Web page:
Same goes for Clemson receiver De’Andre Hopkins. When I look at this class I see some talented, fast, tall X receivers that can win outside and add a dimension to our offense we don’t have currently have outside of Pierre Garcon. In the gauntlet, Hopkins let the ball get into his body a little more than I’d like, but I still think he’s got solid hands, and he can run great routes. His game versus LSU was crazy good. And yes, he’s a junior, but he’s also got incredible physical talent and many accolades to boot.
And here comes my second mention of a junior; Stedman Bailey. (Though he is a red-shirt, so he’s started for three years). He really impressed me catching the ball. Tavon Austin stole the show, but Bailey was no slouch himself. If we’re looking for a slot receiver, Bailey is a guy I think that can not only win in the slot, but win outside as well. He may only be 5’10″, but he plays taller than he is, and his ability to get yards-after-catch would be a big time weapon for us. I think he’s the kind of player you can line up in lots of places on the field. He’s not quite Tavon with the versatility, but he’s a more than capable guy.
USC’s Robert Woods had a really good day, which he needed. Southern Cal struggled something awful in 2012, and Woods was often overshadowed by Marquise Lee. I think he showed that’s he’s more than worth a second-or-third round pick. Another natural hands catcher who didn’t let the ball get into his body, he ran good routes, and his measurables were beyond solid. It’s enough that I’m going to go back and watch more tape on him, even though, yes, he too is a junior. (I’m breaking my own rules, I know.)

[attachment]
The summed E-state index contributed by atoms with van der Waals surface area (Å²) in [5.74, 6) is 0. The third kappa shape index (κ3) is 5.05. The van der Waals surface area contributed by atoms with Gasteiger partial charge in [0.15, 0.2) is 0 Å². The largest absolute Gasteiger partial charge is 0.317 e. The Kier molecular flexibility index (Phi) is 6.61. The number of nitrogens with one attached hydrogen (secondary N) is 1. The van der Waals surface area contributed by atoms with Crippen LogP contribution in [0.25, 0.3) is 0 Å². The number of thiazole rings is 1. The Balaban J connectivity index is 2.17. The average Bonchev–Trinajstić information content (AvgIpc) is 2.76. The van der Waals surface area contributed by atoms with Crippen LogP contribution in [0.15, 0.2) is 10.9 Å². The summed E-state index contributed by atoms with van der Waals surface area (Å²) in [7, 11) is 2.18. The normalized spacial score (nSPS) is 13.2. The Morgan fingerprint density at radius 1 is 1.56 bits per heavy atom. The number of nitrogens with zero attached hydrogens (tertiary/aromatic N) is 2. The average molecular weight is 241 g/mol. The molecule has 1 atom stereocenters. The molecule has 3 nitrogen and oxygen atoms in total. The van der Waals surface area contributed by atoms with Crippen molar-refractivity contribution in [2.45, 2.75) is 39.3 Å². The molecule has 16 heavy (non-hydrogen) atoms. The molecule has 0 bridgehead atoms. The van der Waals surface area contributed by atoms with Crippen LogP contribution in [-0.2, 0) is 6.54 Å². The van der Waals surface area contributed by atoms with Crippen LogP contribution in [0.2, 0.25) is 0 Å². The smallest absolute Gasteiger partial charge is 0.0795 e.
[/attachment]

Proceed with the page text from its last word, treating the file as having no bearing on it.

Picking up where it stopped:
40-times are great and all, but they’re pretty much useless if receivers don’t block in the run game. If you don’t block, your chances of getting drafted are pretty much halved, if not done in worse.

Running Backs

My guy at running back is UCLA product Johnathan Franklin. His measurables are similar to Roy Helu’s coming out of Nebraska, only without some of the nagging health concerns. The Redskins are looking for that third down, change of pace guy. I don’t really like scat backs, but Franklin is a guy who can fill that role in my mind; he ran a 4.49, which is a solid time for a running back. He can run the ball outside and break the big one, he can catch the ball out of the backfield, and he can pass protect on third down. I think a guy like Franklin can be paired with Alfred Morris for one hell of a “thunder and lightning” style running package that would keep defenses guessing.
My other guy, Boise State’s D.J Harper, looked solid in drills. He’s a little less of the third down, change-of-pace guy and more of an every down back, which is why I’m not sure we would draft him. Still, I love his vision, and his 4.52 in solid. I don’t know if we’re really going to look at Harper, but he’s a prospect I’ll be rooting for going forward.
Andre Ellington pulled his hamstring while doing his 40-yard dash and couldn’t participate in drills. It blows, because if I were to look at one scat-back that I did like, it’d be Ellington. He 4.59 40-time was not indicative of the kind of speed he actually has. I guess we’ll have to wait on his Pro Day, but it would’ve been nice.

Other Prospects I’ll Be Watching More Of

Kyle Long, OL, Oregon

Jordan Mills, OL, Louisiana Tech

Justin Pugh, OL, Syracuse

Matt Stankiewitch, C, Penn State

Chris Gragg, TE, Arkansas

Justice Cunningham, TE, South Carolina

Levine Toilolo, TE, Standard

Vance McDonald, TE, Rice

Rodney Smith, WR, Florida State

Brandon Kaufman, WR, Eastern Washington

Kenjon Barner, RB, Oregon

Knile Davis, RB, Arkansas

Michael Ford, RB, LSU

Miguel Maysonet, RB, Stony Brook

Christine Michael, RB, Texas A&M

Theo Riddick, RB, Notre Dame

Robbie Rouse, RB, Fresno State